Losing Our Ever-Loving Minds in the Name of Safety
Proposals for new Food Safety Adminstration lack even a hint of reason.
Published on: March 18, 2009
I had a bad feeling when I first heard the demand for congressional hearings on salmonella in peanuts. It just stands to reason that if you tell a bunch of politicians to fix something they are going to come up with a laundry list of regulations, a few sound bites for every PAC that provided them campaign funds and a basket or two of self-serving agencies and appointments.
I thought about all of us placidly standing in line at the airport with our shoes off, our personal hygiene products in 3-ounce bottles, zipped up in quart-sized freezer bags, our laptops open to inspection, all in the name of preventing a terrorist attack in the air. Can anybody tell me, which of the above brought down the twin towers?
Now, I wondered, what will be asked to do to create the illusion that every bite of every thing we put in mouths is guaranteed safe?
Well, Ms. Rosa DeLauro of Connecticutt and her co-sponsors (so far, mercifully none from Kansas) have created quite a solution in HR Bill 785, introduced last week.
This bill may well achieve recognition as among the most ignorant ever introduced; ignorant of the people it affects, ignorant of the industry it proposes to regulate, ignorant of the system already in place, ignorant of the inter-relationship of people and products and ignorant even of human nature.
It proposes to define "food" as any product, or component of a product, intended for human or animal consumption and a "food production facility" as every farm, ranch, orchard, vineyard, aquaculture facility or confined animal feeding operation in America.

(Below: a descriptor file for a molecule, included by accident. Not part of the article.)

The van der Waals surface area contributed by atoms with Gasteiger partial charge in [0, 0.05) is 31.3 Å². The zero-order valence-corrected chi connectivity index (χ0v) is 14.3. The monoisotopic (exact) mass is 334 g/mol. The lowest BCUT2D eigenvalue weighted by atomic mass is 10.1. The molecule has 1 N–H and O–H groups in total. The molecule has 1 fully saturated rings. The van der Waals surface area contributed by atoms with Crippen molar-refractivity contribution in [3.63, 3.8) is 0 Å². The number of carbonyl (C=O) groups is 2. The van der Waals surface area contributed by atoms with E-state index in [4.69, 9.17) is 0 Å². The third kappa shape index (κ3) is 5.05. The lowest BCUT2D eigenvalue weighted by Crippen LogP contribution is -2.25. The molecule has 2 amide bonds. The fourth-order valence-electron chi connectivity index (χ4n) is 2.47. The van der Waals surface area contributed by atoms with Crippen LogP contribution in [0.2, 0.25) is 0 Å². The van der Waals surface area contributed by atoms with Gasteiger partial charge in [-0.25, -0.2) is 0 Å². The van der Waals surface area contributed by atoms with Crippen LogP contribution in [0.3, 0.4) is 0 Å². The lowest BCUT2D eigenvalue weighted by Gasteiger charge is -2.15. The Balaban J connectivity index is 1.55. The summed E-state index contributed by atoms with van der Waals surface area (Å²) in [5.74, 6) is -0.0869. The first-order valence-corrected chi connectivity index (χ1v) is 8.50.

Whew! Orchard, vineyard and CAFO in the same sentence.
But I especially noted Sec. 206 which talked about the power of the "administrator" to regulate such food production facilities, by inspecting records that would let him "determine whether the food is contaminated, adulterated or otherwise not in compliance" with the rules AND "track the food in commerce."
Which records might those be? What record-keeping would provide this information? Think about the labor service temp employee working today packaging lettuce on a small farm in California and tomorrow picking tomatoes in Arizona and next week processing peaches in Washington. Is he going to log "got away with massive diarrhea poop and not washing my hands" in a book somewhere that the "adminstrator" can "inspect" three months later when an E. coli outbreak is traced to "somewhere in the western U.S?"
Oh, wait. The "administrator" is also going to "track the food in commerce."
How? We've been arguing about COUNTRY of origin labeling for more than five years. We're going to get to FARM of origin labeling in how long? And then to EMPLOYEE OF HANDLING labeling at what point?
And then how many safety cops do we need? One for each person who touches food on every farm, in every processing plant, in very packaging facility, in every grocery store, in every restaurant -- and for perfect safety, in every home, in America?
And once we have them, what happened to America?